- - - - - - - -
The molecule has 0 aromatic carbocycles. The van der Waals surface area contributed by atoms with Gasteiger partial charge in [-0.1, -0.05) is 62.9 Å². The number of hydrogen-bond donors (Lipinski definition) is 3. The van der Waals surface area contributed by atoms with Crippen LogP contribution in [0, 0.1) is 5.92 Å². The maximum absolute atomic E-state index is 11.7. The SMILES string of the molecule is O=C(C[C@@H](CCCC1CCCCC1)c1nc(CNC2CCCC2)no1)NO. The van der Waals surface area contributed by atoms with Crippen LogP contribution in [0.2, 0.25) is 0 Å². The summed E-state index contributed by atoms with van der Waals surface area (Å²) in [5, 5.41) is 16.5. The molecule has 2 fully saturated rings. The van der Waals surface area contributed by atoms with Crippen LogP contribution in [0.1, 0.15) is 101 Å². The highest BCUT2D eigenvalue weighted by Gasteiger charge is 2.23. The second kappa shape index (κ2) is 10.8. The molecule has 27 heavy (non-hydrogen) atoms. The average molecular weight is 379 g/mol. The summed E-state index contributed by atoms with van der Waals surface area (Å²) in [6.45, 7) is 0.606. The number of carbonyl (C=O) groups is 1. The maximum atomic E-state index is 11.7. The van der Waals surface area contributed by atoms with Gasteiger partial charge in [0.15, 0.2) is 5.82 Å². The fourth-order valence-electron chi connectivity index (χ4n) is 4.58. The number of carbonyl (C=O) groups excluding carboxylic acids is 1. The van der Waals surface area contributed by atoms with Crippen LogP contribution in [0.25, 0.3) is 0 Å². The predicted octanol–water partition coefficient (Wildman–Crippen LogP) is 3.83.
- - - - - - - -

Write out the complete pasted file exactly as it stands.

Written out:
The molecule has 0 aromatic carbocycles. The van der Waals surface area contributed by atoms with Gasteiger partial charge in [-0.1, -0.05) is 62.9 Å². The number of hydrogen-bond donors (Lipinski definition) is 3. The van der Waals surface area contributed by atoms with Crippen LogP contribution in [0, 0.1) is 5.92 Å². The maximum absolute atomic E-state index is 11.7. The SMILES string of the molecule is O=C(C[C@@H](CCCC1CCCCC1)c1nc(CNC2CCCC2)no1)NO. The van der Waals surface area contributed by atoms with Crippen LogP contribution in [0.2, 0.25) is 0 Å². The summed E-state index contributed by atoms with van der Waals surface area (Å²) in [5, 5.41) is 16.5. The molecule has 2 fully saturated rings. The van der Waals surface area contributed by atoms with Crippen LogP contribution in [0.1, 0.15) is 101 Å². The highest BCUT2D eigenvalue weighted by Gasteiger charge is 2.23. The second kappa shape index (κ2) is 10.8. The molecule has 27 heavy (non-hydrogen) atoms. The average molecular weight is 379 g/mol. The summed E-state index contributed by atoms with van der Waals surface area (Å²) in [6.45, 7) is 0.606. The number of carbonyl (C=O) groups is 1. The maximum atomic E-state index is 11.7. The van der Waals surface area contributed by atoms with Gasteiger partial charge in [0.15, 0.2) is 5.82 Å². The fourth-order valence-electron chi connectivity index (χ4n) is 4.58. The number of carbonyl (C=O) groups excluding carboxylic acids is 1. The van der Waals surface area contributed by atoms with Crippen LogP contribution in [0.25, 0.3) is 0 Å². The predicted octanol–water partition coefficient (Wildman–Crippen LogP) is 3.83.